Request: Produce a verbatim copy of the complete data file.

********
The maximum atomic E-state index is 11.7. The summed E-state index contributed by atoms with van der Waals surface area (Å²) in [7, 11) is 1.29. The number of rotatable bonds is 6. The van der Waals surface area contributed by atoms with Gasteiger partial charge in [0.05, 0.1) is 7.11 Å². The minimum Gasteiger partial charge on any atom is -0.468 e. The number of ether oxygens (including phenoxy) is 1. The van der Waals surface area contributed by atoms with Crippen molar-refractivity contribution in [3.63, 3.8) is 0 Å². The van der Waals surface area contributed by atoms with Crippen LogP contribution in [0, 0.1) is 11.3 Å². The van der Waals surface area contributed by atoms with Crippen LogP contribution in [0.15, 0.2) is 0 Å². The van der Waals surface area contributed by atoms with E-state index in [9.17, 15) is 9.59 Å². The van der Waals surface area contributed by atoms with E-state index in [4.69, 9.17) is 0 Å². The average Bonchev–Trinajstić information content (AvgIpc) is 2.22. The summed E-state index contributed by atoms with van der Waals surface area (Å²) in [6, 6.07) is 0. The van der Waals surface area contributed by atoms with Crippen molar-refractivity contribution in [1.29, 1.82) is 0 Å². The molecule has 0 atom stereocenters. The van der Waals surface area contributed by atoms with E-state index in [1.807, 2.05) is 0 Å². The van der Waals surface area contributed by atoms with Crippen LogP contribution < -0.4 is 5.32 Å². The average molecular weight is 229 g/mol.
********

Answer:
The maximum atomic E-state index is 11.7. The summed E-state index contributed by atoms with van der Waals surface area (Å²) in [7, 11) is 1.29. The number of rotatable bonds is 6. The van der Waals surface area contributed by atoms with Gasteiger partial charge in [0.05, 0.1) is 7.11 Å². The minimum Gasteiger partial charge on any atom is -0.468 e. The number of ether oxygens (including phenoxy) is 1. The van der Waals surface area contributed by atoms with Crippen molar-refractivity contribution in [3.63, 3.8) is 0 Å². The van der Waals surface area contributed by atoms with Crippen LogP contribution in [0, 0.1) is 11.3 Å². The van der Waals surface area contributed by atoms with Crippen LogP contribution in [0.15, 0.2) is 0 Å². The van der Waals surface area contributed by atoms with E-state index in [9.17, 15) is 9.59 Å². The van der Waals surface area contributed by atoms with E-state index in [4.69, 9.17) is 0 Å². The average Bonchev–Trinajstić information content (AvgIpc) is 2.22. The summed E-state index contributed by atoms with van der Waals surface area (Å²) in [6, 6.07) is 0. The van der Waals surface area contributed by atoms with Crippen molar-refractivity contribution in [1.29, 1.82) is 0 Å². The molecule has 0 atom stereocenters. The van der Waals surface area contributed by atoms with E-state index in [1.807, 2.05) is 0 Å². The van der Waals surface area contributed by atoms with Crippen LogP contribution < -0.4 is 5.32 Å². The average molecular weight is 229 g/mol.